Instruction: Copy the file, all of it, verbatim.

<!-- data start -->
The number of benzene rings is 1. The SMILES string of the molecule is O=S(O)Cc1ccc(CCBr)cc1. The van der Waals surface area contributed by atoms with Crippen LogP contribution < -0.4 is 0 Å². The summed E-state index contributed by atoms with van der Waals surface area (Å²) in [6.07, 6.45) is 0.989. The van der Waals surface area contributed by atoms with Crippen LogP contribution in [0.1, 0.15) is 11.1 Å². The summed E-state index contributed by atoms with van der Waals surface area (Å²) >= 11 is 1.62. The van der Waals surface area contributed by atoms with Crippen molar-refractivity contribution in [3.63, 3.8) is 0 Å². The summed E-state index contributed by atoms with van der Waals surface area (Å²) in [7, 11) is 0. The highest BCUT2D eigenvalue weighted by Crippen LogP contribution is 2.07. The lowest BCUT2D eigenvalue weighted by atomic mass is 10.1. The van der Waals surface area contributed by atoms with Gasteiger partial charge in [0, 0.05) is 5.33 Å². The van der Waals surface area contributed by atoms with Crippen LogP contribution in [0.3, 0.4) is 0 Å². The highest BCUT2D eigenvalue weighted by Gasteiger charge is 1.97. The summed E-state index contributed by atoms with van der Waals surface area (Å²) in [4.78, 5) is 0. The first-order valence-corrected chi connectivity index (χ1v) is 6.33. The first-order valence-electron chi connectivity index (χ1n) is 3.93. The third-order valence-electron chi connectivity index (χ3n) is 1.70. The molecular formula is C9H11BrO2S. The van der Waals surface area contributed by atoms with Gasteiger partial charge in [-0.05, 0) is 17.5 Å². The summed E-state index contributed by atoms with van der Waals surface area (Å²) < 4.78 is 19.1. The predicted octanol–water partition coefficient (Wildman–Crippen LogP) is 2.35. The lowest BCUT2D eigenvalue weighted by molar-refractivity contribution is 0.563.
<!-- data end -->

The number of benzene rings is 1. The SMILES string of the molecule is O=S(O)Cc1ccc(CCBr)cc1. The van der Waals surface area contributed by atoms with Crippen LogP contribution < -0.4 is 0 Å². The summed E-state index contributed by atoms with van der Waals surface area (Å²) in [6.07, 6.45) is 0.989. The van der Waals surface area contributed by atoms with Crippen LogP contribution in [0.1, 0.15) is 11.1 Å². The summed E-state index contributed by atoms with van der Waals surface area (Å²) >= 11 is 1.62. The van der Waals surface area contributed by atoms with Crippen molar-refractivity contribution in [3.63, 3.8) is 0 Å². The summed E-state index contributed by atoms with van der Waals surface area (Å²) in [7, 11) is 0. The highest BCUT2D eigenvalue weighted by Crippen LogP contribution is 2.07. The lowest BCUT2D eigenvalue weighted by atomic mass is 10.1. The van der Waals surface area contributed by atoms with Gasteiger partial charge in [0, 0.05) is 5.33 Å². The van der Waals surface area contributed by atoms with Crippen LogP contribution in [0.3, 0.4) is 0 Å². The highest BCUT2D eigenvalue weighted by Gasteiger charge is 1.97. The summed E-state index contributed by atoms with van der Waals surface area (Å²) in [4.78, 5) is 0. The first-order valence-corrected chi connectivity index (χ1v) is 6.33. The first-order valence-electron chi connectivity index (χ1n) is 3.93. The third-order valence-electron chi connectivity index (χ3n) is 1.70. The molecular formula is C9H11BrO2S. The van der Waals surface area contributed by atoms with Gasteiger partial charge in [-0.05, 0) is 17.5 Å². The summed E-state index contributed by atoms with van der Waals surface area (Å²) < 4.78 is 19.1. The predicted octanol–water partition coefficient (Wildman–Crippen LogP) is 2.35. The lowest BCUT2D eigenvalue weighted by molar-refractivity contribution is 0.563.